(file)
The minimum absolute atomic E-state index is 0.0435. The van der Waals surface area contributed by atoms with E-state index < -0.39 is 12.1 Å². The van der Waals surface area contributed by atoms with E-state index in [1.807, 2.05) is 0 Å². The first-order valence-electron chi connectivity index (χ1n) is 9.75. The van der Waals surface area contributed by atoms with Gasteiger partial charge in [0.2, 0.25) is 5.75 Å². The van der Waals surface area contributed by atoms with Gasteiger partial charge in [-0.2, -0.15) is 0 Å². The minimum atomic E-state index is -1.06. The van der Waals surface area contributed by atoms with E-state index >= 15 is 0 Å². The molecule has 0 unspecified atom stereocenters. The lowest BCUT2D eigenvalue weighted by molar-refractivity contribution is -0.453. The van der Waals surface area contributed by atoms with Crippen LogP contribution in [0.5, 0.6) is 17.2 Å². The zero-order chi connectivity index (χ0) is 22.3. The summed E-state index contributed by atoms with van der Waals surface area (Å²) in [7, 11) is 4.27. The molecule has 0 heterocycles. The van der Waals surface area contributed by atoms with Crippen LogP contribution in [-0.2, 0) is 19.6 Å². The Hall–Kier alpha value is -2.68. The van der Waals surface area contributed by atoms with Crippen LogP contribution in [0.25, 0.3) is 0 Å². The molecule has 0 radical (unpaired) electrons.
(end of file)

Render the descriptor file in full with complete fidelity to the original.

The minimum absolute atomic E-state index is 0.0435. The van der Waals surface area contributed by atoms with E-state index < -0.39 is 12.1 Å². The van der Waals surface area contributed by atoms with E-state index in [1.807, 2.05) is 0 Å². The first-order valence-electron chi connectivity index (χ1n) is 9.75. The van der Waals surface area contributed by atoms with Gasteiger partial charge in [0.2, 0.25) is 5.75 Å². The van der Waals surface area contributed by atoms with Gasteiger partial charge in [-0.2, -0.15) is 0 Å². The minimum atomic E-state index is -1.06. The van der Waals surface area contributed by atoms with E-state index >= 15 is 0 Å². The molecule has 0 unspecified atom stereocenters. The lowest BCUT2D eigenvalue weighted by molar-refractivity contribution is -0.453. The van der Waals surface area contributed by atoms with Crippen LogP contribution in [0.5, 0.6) is 17.2 Å². The zero-order chi connectivity index (χ0) is 22.3. The summed E-state index contributed by atoms with van der Waals surface area (Å²) in [7, 11) is 4.27. The molecule has 0 heterocycles. The van der Waals surface area contributed by atoms with Crippen LogP contribution in [-0.2, 0) is 19.6 Å². The Hall–Kier alpha value is -2.68. The van der Waals surface area contributed by atoms with Crippen LogP contribution in [0.25, 0.3) is 0 Å². The molecule has 0 radical (unpaired) electrons.